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Erdogan supporters hang an effigy of Gulen in the wake of the failed coup. Photo: Kursat Bayhan/Getty Images

Press Secretary Sarah Sanders said this week that President Trump has told Turkish President Recep Tayyip Erdogan he'll "take a look at" potentially extraditing Turkish cleric Fethullah Gulen — the man Erdogan claims organized a coup attempt against him in 2016. Gulen has lived in the U.S. for two decades.

Between the lines: Soner Cagaptay, a fellow at the Washington Institute and author of The New Sultan, says it's unlikely Trump would be able to extradite Gulen without a court decision. Instead, Cagaptay says Trump's rhetoric, combined with the FBI's investigation into Gulen's network, seem intended instead to send a signal that "Gulen has overstayed his welcome."

  • He thinks the idea is to nudge Gulen to a third country that doesn't have an extradition treaty with Turkey.
  • According to Cagaptay, Gulen gains a certain amount of legitimacy by being protected by the most powerful country on earth, and Turkey's most important ally. That equation changes if he ends up somewhere else.

Worth noting: Cagaptay says Gulen is more than just "Erdogan's enemy" — his network once had millions of followers. He says there is now a widespread consensus against Gulen in Turkey: "Half of the country that loves Erdogan thinks Gulen tried to kill him, and the other half of the country that hates Erdogan hates Gulen" for empowering him earlier in his political career.

Go deeper: Mueller probing Michael Flynn plot to kidnap Gulen

Go deeper

Scoop: Gina Haspel threatened to resign over plan to install Kash Patel as CIA deputy

CIA Director Gina Haspel. Photo: Win McNamee/Getty Images

CIA Director Gina Haspel threatened to resign in early December after President Trump cooked up a hasty plan to install loyalist Kash Patel, a former aide to Rep. Devin Nunes (R-Calif.), as her deputy, according to three senior administration officials with direct knowledge of the matter.

Why it matters: The revelation stunned national security officials and almost blew up the leadership of the world's most powerful spy agency. Only a series of coincidences — and last minute interventions from Vice President Mike Pence and White House counsel Pat Cipollone — stopped it.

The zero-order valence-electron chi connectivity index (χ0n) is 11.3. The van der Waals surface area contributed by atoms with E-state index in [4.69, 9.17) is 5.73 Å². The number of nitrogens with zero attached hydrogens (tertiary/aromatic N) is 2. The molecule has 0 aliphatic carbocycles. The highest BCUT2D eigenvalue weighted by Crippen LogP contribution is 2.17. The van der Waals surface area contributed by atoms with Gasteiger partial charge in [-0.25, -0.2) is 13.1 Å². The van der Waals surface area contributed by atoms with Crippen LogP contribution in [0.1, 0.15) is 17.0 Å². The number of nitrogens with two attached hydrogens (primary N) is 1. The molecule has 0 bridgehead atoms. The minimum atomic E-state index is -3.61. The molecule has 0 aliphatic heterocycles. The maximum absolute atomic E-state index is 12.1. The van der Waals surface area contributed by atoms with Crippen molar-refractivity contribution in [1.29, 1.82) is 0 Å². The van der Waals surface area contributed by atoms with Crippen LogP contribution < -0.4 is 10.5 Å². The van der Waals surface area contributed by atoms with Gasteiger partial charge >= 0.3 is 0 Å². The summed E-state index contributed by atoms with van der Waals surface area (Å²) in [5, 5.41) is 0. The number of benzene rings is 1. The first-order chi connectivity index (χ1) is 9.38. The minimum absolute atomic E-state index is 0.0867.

Updated 8 hours ago - Politics & Policy

Coronavirus dashboard

Illustration: Sarah Grillo/Axios

  1. Health: Coronavirus deaths reach 4,000 per day as hospitals remain in crisis mode — CDC warns highly transmissible coronavirus variant could become dominant in U.S. in March.
  2. Politics: Biden says, "We will manage the hell out of" vaccine distribution — Biden taps ex-FDA chief to lead Operation Warp Speed amid rollout of COVID plan — Widow of GOP congressman-elect who died of COVID-19 will run to fill his seat.
  3. Vaccine: Battling Black mistrust of the vaccines"Pharmacy deserts" could become vaccine deserts — Instacart to give $25 to shoppers who get vaccine.
  4. Economy: Unemployment filings explode againFed chair: No interest rate hike coming any time soon —  Inflation rose more than expected in December.
  5. World: WHO team arrives in China to investigate pandemic origins.

John Weaver, Lincoln Project co-founder, acknowledges “inappropriate” messages

John Weaver aboard John McCain's campaign plane in February 2000. Photo: Robert Schmidt/AFP via Getty Images)

John Weaver, a veteran Republican operative who co-founded the Lincoln Project, declared in a statement to Axios on Friday that he sent “inappropriate,” sexually charged messages to multiple men.

  • “To the men I made uncomfortable through my messages that I viewed as consensual mutual conversations at the time: I am truly sorry. They were inappropriate and it was because of my failings that this discomfort was brought on you,” Weaver said.
  • “The truth is that I'm gay,” he added. “And that I have a wife and two kids who I love. My inability to reconcile those two truths has led to this agonizing place.”